Jude Goodwin, Canadian Poet

Jude Goodwin

She uses the personal to translate the universal.

At the art gallery, a woman

At the art gallery, a woman

At the art gallery, a woman by Jude Goodwin

    Dark things come out of me, she said
    and opened her mouth
    right there, next to the lemon poppyseed
    muffins and chai teas,
    parted her thin ribbed lips
    and showed me her throat.
    It was full of something
    coiled. Leaning close to my face,
    she rolled her eyes. Her laughter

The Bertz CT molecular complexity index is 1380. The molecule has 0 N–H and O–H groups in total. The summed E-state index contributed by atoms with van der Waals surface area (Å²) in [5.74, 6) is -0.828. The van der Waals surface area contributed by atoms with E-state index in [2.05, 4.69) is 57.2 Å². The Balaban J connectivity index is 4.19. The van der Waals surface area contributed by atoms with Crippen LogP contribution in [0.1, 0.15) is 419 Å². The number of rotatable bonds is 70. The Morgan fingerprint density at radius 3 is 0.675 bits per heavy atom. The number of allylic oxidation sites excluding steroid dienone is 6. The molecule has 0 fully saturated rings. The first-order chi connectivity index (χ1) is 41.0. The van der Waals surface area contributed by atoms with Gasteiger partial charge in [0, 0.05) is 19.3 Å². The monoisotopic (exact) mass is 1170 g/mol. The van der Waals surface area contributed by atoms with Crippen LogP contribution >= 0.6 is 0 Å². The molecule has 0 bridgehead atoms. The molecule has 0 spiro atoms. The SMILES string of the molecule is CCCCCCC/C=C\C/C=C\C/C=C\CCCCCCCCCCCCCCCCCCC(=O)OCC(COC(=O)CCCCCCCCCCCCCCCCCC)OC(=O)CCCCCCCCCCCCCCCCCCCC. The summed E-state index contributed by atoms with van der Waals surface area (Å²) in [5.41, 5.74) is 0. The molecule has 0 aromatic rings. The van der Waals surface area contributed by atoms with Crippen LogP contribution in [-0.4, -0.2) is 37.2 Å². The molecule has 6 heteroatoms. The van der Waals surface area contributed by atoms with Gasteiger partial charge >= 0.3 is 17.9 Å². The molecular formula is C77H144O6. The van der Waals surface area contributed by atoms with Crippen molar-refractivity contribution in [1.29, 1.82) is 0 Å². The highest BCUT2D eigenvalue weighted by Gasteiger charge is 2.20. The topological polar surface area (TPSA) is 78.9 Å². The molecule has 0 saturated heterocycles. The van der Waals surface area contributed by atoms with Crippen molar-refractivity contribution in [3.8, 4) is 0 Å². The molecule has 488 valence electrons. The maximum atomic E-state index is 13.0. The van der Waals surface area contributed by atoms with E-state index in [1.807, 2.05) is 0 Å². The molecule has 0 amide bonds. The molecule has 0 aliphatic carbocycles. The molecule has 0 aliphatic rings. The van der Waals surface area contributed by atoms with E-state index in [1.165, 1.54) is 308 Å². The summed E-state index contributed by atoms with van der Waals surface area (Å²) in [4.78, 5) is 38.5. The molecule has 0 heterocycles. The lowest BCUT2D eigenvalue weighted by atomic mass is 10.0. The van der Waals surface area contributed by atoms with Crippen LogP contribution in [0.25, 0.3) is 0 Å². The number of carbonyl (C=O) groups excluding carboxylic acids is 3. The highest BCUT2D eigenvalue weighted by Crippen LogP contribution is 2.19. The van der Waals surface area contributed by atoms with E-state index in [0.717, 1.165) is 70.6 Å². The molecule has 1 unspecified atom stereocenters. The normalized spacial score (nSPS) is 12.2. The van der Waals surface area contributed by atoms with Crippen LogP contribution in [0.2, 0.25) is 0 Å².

rose between us on small black wings
    leaving a dampness on my cheek.
    Later, across the gallery
    I saw her passing pamphlets
    and brochures to visitors. Nothing dark
    apparently, but high above in the rafters
    there might have been movement.
    She saw me watching
    and winked.


This poem is another masterly chiller, perhaps more explicit than Walter de la Mare would have allowed himself to be in its shock effects. "Her laughter / rose between us on small black wings / leaving a dampness on my cheek" is a sure and swift development of the action, engaging at least three senses. This alarming moment is equally surely back-pedalled as the poem settles: "nothing dark / apparently, but high above in the rafters / there might have been movement."

Peter Bennet, January 2008
The Guardian Poetry Workshop Shortlist

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